After about 25 minutes I realized I was doing the same thing over and over and expecting a different result, so I stopped. There was no reason for me to pick a fight — Miles was doing what he was asked, I was just not in the best of moods. So I hopped off, brushed him and put him back with extra hay and treats.

I had planned to go out to the barn on Sunday as well, but my back was really hurting and I had other plans so I skipped it. See what I mean about less motivation and more excuses? Ugh.

In other news, since I sucked it up so terribly during the Two Point Challenge, I decided to try to do No Stirrup November! Some of my friends at the barn want to do it, so hopefully we can all cry together… or probably they will laugh as I struggle to do one lap of trotting around the ring. But whatever, at least it’s something to do!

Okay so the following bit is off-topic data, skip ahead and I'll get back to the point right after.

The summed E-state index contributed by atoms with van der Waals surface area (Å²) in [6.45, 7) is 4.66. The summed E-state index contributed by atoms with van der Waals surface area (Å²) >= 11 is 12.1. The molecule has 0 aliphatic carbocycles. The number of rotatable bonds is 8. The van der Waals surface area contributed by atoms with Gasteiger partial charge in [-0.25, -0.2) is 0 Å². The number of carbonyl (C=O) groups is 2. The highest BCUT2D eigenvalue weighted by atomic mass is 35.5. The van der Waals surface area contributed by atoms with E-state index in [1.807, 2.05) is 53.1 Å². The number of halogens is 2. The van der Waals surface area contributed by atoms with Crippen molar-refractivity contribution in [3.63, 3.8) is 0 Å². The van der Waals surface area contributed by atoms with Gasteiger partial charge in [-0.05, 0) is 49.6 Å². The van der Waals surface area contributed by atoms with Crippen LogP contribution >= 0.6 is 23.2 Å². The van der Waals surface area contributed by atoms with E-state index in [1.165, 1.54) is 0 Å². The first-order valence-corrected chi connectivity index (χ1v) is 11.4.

By Viva Carlos

New Kicks

Miles had his first farrier appointment since I purchased him last Thursday. I was pretty excited, as it had been a year and six months (almost to the day) since I last saw my farrier, D. He helped me out so much with Visa and is just an all-around awesome guy, I had missed him!

The appointment went great — we kept Miles’ shoeing mostly the same, the only major change was going up a size in the back. Miles fell asleep in the crossties and only woke up when the staff started to feed dinner hay. Love this horse! I gave him Thursday evening off after his pedicure, and Friday I had prior plans so I didn’t get to see the beast again until Saturday morning.